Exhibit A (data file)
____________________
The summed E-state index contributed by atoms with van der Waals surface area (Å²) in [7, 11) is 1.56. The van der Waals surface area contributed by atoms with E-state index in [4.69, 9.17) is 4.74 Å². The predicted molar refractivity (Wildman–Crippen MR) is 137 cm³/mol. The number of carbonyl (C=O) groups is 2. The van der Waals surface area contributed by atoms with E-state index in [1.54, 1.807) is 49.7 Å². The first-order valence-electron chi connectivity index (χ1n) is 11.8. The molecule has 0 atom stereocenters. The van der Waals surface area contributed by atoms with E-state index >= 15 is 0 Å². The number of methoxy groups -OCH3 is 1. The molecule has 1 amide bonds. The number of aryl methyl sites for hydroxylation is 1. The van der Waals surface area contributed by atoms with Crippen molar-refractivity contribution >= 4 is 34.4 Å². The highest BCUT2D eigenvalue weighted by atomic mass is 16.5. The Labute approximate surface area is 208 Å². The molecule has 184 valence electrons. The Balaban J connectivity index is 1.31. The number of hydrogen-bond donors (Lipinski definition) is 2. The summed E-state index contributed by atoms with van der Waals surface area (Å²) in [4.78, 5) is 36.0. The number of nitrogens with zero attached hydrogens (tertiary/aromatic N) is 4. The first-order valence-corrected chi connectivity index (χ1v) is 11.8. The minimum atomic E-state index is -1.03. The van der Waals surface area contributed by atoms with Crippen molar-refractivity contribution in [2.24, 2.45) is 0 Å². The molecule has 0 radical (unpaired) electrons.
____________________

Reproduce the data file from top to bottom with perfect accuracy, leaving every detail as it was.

The summed E-state index contributed by atoms with van der Waals surface area (Å²) in [7, 11) is 1.56. The van der Waals surface area contributed by atoms with E-state index in [4.69, 9.17) is 4.74 Å². The predicted molar refractivity (Wildman–Crippen MR) is 137 cm³/mol. The number of carbonyl (C=O) groups is 2. The van der Waals surface area contributed by atoms with E-state index in [1.54, 1.807) is 49.7 Å². The first-order valence-electron chi connectivity index (χ1n) is 11.8. The molecule has 0 atom stereocenters. The van der Waals surface area contributed by atoms with E-state index >= 15 is 0 Å². The number of methoxy groups -OCH3 is 1. The molecule has 1 amide bonds. The number of aryl methyl sites for hydroxylation is 1. The van der Waals surface area contributed by atoms with Crippen molar-refractivity contribution >= 4 is 34.4 Å². The highest BCUT2D eigenvalue weighted by atomic mass is 16.5. The Labute approximate surface area is 208 Å². The molecule has 184 valence electrons. The Balaban J connectivity index is 1.31. The number of hydrogen-bond donors (Lipinski definition) is 2. The summed E-state index contributed by atoms with van der Waals surface area (Å²) in [4.78, 5) is 36.0. The number of nitrogens with zero attached hydrogens (tertiary/aromatic N) is 4. The first-order valence-corrected chi connectivity index (χ1v) is 11.8. The minimum atomic E-state index is -1.03. The van der Waals surface area contributed by atoms with Crippen molar-refractivity contribution in [2.24, 2.45) is 0 Å². The molecule has 0 radical (unpaired) electrons.